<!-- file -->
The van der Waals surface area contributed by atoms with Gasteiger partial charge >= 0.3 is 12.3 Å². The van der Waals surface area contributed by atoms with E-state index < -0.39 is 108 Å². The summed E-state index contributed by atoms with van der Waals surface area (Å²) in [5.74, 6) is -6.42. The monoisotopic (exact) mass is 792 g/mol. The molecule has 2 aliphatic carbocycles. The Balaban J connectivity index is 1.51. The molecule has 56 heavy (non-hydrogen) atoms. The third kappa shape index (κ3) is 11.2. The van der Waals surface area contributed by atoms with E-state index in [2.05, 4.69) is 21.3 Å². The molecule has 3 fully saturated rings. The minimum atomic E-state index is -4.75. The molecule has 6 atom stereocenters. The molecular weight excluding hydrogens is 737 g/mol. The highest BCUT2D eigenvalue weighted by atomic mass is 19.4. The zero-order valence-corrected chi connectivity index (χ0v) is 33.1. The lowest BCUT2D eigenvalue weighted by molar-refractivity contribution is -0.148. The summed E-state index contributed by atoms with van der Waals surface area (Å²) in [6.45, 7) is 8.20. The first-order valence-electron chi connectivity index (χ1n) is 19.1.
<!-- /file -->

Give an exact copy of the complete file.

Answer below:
The van der Waals surface area contributed by atoms with Gasteiger partial charge >= 0.3 is 12.3 Å². The van der Waals surface area contributed by atoms with E-state index < -0.39 is 108 Å². The summed E-state index contributed by atoms with van der Waals surface area (Å²) in [5.74, 6) is -6.42. The monoisotopic (exact) mass is 792 g/mol. The molecule has 2 aliphatic carbocycles. The Balaban J connectivity index is 1.51. The molecule has 56 heavy (non-hydrogen) atoms. The third kappa shape index (κ3) is 11.2. The van der Waals surface area contributed by atoms with E-state index in [2.05, 4.69) is 21.3 Å². The molecule has 3 fully saturated rings. The minimum atomic E-state index is -4.75. The molecule has 6 atom stereocenters. The molecular weight excluding hydrogens is 737 g/mol. The highest BCUT2D eigenvalue weighted by atomic mass is 19.4. The zero-order valence-corrected chi connectivity index (χ0v) is 33.1. The lowest BCUT2D eigenvalue weighted by molar-refractivity contribution is -0.148. The summed E-state index contributed by atoms with van der Waals surface area (Å²) in [6.45, 7) is 8.20. The first-order valence-electron chi connectivity index (χ1n) is 19.1.